In the summer of 1975 on a painting trip, that would find Dennis and his dog living out of his car for 91 straight days, an event was about to happen that would change Dennis’s paintings forever.

On the way back to Oklahoma from California he went to Sedona, Arizona, to find an art gallery to represent him. Based on the paintings that he had in the car, the Hayloft Gallery agreed to handle his work. However, they also wanted some paintings portraying some of the local landscapes.

While painting just off the highway next to Oak Creek a man stopped to look at the painting in progress. After looking at the painting he asked Dennis who had taught him to paint. The conversation went on and the man introduced himself as Joe Beeler. Said that his studio was just down the road and he had some information that would probably help the painting. Dennis knew of the famous cowboy artist, one of the founders of Cowboy Artists of America, so Dennis quickly packed his stuff in his car and followed Joe to his studio close by.

In the studio, Joe put Dennis’ almost finished painting in a chair and propped it up as if it were on an easel and very politely asked if he could put a few color notes on it. Took about two minutes to put two color notes next to each other in the foreground, then the middleground, and then the background. Joe asked Dennis if he had noticed what had happened. Dennis had seen it immediately, the painting now had distance and depth. Joe then showed Dennis on his own paintings how values could be used to control form and eye movement across the paintings. This was to be what Dennis considered the most important change in his painting and it only took two minutes.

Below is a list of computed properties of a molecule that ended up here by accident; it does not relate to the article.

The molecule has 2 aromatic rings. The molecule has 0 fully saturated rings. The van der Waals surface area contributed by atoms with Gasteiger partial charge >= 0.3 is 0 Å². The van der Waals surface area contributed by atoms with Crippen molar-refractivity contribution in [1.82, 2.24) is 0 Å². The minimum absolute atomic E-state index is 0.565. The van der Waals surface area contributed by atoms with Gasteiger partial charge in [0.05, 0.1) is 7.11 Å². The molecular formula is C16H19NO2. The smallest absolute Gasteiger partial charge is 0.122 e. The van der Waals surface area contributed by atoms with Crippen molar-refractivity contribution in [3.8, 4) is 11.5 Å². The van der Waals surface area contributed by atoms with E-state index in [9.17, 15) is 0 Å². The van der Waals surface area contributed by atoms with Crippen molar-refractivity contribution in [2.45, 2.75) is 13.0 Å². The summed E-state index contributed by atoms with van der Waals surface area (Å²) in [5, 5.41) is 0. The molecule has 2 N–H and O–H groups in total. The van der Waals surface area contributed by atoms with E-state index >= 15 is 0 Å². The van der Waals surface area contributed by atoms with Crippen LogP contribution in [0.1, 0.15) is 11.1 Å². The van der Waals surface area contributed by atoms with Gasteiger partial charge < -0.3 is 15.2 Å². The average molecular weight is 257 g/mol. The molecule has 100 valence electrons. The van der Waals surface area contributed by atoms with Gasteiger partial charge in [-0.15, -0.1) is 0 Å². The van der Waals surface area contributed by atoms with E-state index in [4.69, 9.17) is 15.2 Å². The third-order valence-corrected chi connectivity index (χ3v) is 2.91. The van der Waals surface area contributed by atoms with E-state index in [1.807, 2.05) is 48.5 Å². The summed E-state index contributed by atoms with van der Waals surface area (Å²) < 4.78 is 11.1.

Dennis had been trained in impressionism where the values are secondary or not even acknowledged in the painting process. A value (which is the lightness and darkness of a color) is not an important element to an impressionist because it can restrict the creativity and interpretation of the color. In impressionism it’s all about the color being the dominant element.

Now being conscience of values and what they would do, Dennis’s paintings were moving in a direction that was personally more pleasing and challenging to him. Information on values also made teaching different and more successful. The change also took form as a brand new factory custom 1976 van to paint in and the ability to stay in a motel now and then on his summer trips.